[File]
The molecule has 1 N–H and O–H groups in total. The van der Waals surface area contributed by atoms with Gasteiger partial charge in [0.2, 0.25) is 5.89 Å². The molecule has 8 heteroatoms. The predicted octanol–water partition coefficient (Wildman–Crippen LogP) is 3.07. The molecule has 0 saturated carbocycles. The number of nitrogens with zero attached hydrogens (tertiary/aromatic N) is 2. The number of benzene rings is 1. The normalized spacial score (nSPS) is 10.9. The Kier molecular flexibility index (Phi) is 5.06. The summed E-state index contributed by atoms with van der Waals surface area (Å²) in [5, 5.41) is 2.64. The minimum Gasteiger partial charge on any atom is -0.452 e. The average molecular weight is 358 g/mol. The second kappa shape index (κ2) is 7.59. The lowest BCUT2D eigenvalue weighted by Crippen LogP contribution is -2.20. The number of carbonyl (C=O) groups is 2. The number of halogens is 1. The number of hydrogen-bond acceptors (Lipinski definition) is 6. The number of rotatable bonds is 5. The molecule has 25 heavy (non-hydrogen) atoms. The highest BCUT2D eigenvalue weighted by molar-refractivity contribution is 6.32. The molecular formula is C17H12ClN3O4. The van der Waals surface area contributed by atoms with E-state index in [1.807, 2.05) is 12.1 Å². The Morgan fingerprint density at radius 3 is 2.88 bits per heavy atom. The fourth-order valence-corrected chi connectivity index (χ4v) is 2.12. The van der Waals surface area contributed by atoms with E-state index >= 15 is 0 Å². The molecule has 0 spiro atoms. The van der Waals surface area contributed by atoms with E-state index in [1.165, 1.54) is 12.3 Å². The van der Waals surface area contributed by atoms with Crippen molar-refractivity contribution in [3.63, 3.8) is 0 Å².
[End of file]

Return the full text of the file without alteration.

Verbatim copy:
The molecule has 1 N–H and O–H groups in total. The van der Waals surface area contributed by atoms with Gasteiger partial charge in [0.2, 0.25) is 5.89 Å². The molecule has 8 heteroatoms. The predicted octanol–water partition coefficient (Wildman–Crippen LogP) is 3.07. The molecule has 0 saturated carbocycles. The number of nitrogens with zero attached hydrogens (tertiary/aromatic N) is 2. The number of benzene rings is 1. The normalized spacial score (nSPS) is 10.9. The Kier molecular flexibility index (Phi) is 5.06. The summed E-state index contributed by atoms with van der Waals surface area (Å²) in [5, 5.41) is 2.64. The minimum Gasteiger partial charge on any atom is -0.452 e. The average molecular weight is 358 g/mol. The second kappa shape index (κ2) is 7.59. The lowest BCUT2D eigenvalue weighted by Crippen LogP contribution is -2.20. The number of carbonyl (C=O) groups is 2. The number of halogens is 1. The number of hydrogen-bond acceptors (Lipinski definition) is 6. The number of rotatable bonds is 5. The molecule has 25 heavy (non-hydrogen) atoms. The highest BCUT2D eigenvalue weighted by molar-refractivity contribution is 6.32. The molecular formula is C17H12ClN3O4. The van der Waals surface area contributed by atoms with E-state index in [1.807, 2.05) is 12.1 Å². The Morgan fingerprint density at radius 3 is 2.88 bits per heavy atom. The fourth-order valence-corrected chi connectivity index (χ4v) is 2.12. The van der Waals surface area contributed by atoms with E-state index >= 15 is 0 Å². The molecule has 0 spiro atoms. The van der Waals surface area contributed by atoms with E-state index in [1.165, 1.54) is 12.3 Å². The van der Waals surface area contributed by atoms with Crippen molar-refractivity contribution in [3.63, 3.8) is 0 Å².